SPLIT SKY: "On my way to view the Perseid meteor shower on August 11th, I witnessed a spectacular sunset," reports Tyler Burg of Little Sioux, Iowa. "The sky seemed to split in half!"
The dark half was a vast shadow, Burg realized, and he looked around to find the source. "The shadow was cast by a thunderstorm floating between me and the sun," he says. "It was crackling beautifully with lightning."
"Later that night I witnessed 217 meteors in a 6 hour observing session," says Burg. "It was the greatest number of meteors I've ever seen in one night. In one outburst there were 41 meteors in 30 minutes, and once I saw 5 Perseids in only 30 seconds!"
PERSEID OUTBURST: Last night, amateur astronomer Chris Peterson witnessed a flurry of bright Perseids streaking over his observatory in Guffey, Colorado. "Here are the 96 brightest recorded by my all-sky camera," he says.
Peterson plotted the frequency of events and found "a clear outburst of meteor activity around 0800 UT on Aug. 12th." That's exactly when NASA's Meteoroid Environment Office said Earth would run into a filament of dust shed by Perseid parent Comet Swift-Tuttle in 1610. Their prediction beautifully matches actual worldwide meteor counts--a demonstration that meteor science has moved into the realm of precision forecasting.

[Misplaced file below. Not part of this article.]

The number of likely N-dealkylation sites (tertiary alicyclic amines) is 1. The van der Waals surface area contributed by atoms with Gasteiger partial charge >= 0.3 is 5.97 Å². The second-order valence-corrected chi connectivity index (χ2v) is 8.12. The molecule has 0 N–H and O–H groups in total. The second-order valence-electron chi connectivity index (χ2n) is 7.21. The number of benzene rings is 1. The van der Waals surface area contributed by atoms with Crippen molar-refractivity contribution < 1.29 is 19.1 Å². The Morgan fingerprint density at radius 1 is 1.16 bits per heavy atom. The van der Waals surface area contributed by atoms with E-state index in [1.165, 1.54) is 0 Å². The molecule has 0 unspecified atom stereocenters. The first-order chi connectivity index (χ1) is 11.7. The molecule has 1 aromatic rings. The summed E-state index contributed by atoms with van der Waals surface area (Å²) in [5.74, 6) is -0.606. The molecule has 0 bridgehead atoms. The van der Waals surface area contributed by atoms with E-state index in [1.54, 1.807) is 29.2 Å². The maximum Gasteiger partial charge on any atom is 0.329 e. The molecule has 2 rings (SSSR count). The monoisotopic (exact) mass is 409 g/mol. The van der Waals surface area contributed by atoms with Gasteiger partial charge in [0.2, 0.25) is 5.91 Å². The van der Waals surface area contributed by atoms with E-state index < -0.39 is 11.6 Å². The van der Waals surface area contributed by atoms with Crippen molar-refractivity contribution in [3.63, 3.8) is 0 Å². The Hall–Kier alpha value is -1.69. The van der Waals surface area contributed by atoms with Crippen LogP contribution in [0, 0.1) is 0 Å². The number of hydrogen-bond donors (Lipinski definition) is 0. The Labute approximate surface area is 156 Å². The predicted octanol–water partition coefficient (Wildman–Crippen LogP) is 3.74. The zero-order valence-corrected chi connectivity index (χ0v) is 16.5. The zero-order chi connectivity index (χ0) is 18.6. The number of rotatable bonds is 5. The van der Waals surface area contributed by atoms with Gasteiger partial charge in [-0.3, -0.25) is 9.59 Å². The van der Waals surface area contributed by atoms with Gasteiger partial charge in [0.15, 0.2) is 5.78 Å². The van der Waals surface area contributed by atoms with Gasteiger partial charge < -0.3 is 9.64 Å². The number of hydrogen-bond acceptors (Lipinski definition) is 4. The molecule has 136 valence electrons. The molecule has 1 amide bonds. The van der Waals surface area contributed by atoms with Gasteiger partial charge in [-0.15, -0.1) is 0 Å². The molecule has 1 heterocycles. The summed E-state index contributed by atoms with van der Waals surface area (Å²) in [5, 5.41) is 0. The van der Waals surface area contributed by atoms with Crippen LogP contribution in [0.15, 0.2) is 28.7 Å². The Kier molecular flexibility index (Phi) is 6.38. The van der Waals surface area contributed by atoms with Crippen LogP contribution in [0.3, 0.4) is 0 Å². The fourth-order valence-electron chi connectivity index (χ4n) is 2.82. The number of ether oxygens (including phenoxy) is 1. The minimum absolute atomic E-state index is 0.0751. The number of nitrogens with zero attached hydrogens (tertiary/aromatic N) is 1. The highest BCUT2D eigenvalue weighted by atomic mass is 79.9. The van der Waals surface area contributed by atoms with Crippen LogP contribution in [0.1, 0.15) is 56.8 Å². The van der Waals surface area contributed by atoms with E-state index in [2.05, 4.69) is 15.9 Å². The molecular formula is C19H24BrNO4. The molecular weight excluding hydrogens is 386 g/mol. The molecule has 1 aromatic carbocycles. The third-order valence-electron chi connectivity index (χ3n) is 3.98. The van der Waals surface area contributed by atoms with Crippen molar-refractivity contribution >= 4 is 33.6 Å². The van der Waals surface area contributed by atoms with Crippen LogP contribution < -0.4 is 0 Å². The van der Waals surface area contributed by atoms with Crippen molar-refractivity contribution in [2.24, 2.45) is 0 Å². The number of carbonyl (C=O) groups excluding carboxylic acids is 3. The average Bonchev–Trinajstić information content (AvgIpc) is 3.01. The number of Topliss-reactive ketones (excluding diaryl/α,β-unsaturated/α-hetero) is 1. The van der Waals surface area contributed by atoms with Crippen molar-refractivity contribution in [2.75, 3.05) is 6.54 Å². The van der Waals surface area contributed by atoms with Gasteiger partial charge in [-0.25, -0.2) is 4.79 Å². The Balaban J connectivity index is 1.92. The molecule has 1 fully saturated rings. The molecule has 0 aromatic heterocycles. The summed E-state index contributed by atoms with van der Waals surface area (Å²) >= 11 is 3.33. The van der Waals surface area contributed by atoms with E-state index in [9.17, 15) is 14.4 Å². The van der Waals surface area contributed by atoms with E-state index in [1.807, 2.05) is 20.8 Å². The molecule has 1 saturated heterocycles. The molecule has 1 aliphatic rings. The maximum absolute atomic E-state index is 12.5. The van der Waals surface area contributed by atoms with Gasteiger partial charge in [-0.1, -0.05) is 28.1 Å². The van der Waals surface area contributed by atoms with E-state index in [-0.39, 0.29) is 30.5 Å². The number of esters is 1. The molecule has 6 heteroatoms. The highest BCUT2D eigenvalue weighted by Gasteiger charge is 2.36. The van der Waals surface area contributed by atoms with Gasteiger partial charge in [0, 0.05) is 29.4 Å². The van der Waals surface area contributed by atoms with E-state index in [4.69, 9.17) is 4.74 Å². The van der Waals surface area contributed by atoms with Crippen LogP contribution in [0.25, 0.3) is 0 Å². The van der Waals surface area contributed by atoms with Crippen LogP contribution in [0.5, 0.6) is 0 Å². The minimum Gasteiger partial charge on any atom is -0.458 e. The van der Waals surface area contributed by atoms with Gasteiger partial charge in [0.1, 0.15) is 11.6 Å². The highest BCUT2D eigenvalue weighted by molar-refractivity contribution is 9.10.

The outburst is over but the meteor shower is still underway. Stray comet dust is hitting Earth's atmosphere at 130,000 mph, producing an drizzle of 50 or more Perseids per hour. If it is dark where you live, be alert for shooting stars.